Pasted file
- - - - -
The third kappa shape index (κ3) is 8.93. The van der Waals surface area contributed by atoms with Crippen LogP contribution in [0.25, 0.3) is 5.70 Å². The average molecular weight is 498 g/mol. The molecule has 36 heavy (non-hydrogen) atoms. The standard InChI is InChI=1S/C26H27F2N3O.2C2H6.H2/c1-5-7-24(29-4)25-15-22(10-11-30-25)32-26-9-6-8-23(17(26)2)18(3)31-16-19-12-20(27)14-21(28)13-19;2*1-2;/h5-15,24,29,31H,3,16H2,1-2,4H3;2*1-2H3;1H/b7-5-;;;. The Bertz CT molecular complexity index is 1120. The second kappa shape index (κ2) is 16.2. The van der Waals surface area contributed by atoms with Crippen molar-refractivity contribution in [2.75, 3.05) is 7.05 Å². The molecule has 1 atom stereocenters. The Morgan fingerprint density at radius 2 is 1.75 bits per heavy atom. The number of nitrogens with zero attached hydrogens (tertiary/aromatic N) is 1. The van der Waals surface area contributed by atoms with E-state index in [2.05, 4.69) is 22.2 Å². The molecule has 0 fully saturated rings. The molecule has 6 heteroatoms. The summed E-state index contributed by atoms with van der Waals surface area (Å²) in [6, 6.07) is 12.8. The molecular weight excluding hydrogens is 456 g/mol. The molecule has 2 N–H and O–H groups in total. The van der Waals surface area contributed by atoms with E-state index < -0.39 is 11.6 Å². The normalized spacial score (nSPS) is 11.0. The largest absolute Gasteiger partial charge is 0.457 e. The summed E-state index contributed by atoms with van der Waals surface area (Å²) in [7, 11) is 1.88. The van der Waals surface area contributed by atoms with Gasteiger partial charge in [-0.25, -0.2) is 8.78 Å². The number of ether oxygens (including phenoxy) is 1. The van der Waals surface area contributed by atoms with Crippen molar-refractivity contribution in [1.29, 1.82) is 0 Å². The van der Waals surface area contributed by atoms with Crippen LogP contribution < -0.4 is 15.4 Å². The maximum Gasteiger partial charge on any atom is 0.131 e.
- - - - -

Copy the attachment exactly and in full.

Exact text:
The third kappa shape index (κ3) is 8.93. The van der Waals surface area contributed by atoms with Crippen LogP contribution in [0.25, 0.3) is 5.70 Å². The average molecular weight is 498 g/mol. The molecule has 36 heavy (non-hydrogen) atoms. The standard InChI is InChI=1S/C26H27F2N3O.2C2H6.H2/c1-5-7-24(29-4)25-15-22(10-11-30-25)32-26-9-6-8-23(17(26)2)18(3)31-16-19-12-20(27)14-21(28)13-19;2*1-2;/h5-15,24,29,31H,3,16H2,1-2,4H3;2*1-2H3;1H/b7-5-;;;. The Bertz CT molecular complexity index is 1120. The second kappa shape index (κ2) is 16.2. The van der Waals surface area contributed by atoms with Crippen molar-refractivity contribution in [2.75, 3.05) is 7.05 Å². The molecule has 1 atom stereocenters. The Morgan fingerprint density at radius 2 is 1.75 bits per heavy atom. The number of nitrogens with zero attached hydrogens (tertiary/aromatic N) is 1. The van der Waals surface area contributed by atoms with E-state index in [2.05, 4.69) is 22.2 Å². The molecule has 0 fully saturated rings. The molecule has 6 heteroatoms. The summed E-state index contributed by atoms with van der Waals surface area (Å²) in [6, 6.07) is 12.8. The molecular weight excluding hydrogens is 456 g/mol. The molecule has 2 N–H and O–H groups in total. The van der Waals surface area contributed by atoms with E-state index < -0.39 is 11.6 Å². The normalized spacial score (nSPS) is 11.0. The largest absolute Gasteiger partial charge is 0.457 e. The summed E-state index contributed by atoms with van der Waals surface area (Å²) in [7, 11) is 1.88. The van der Waals surface area contributed by atoms with Gasteiger partial charge in [-0.25, -0.2) is 8.78 Å². The number of ether oxygens (including phenoxy) is 1. The van der Waals surface area contributed by atoms with Crippen molar-refractivity contribution in [1.29, 1.82) is 0 Å². The van der Waals surface area contributed by atoms with Crippen LogP contribution < -0.4 is 15.4 Å². The maximum Gasteiger partial charge on any atom is 0.131 e.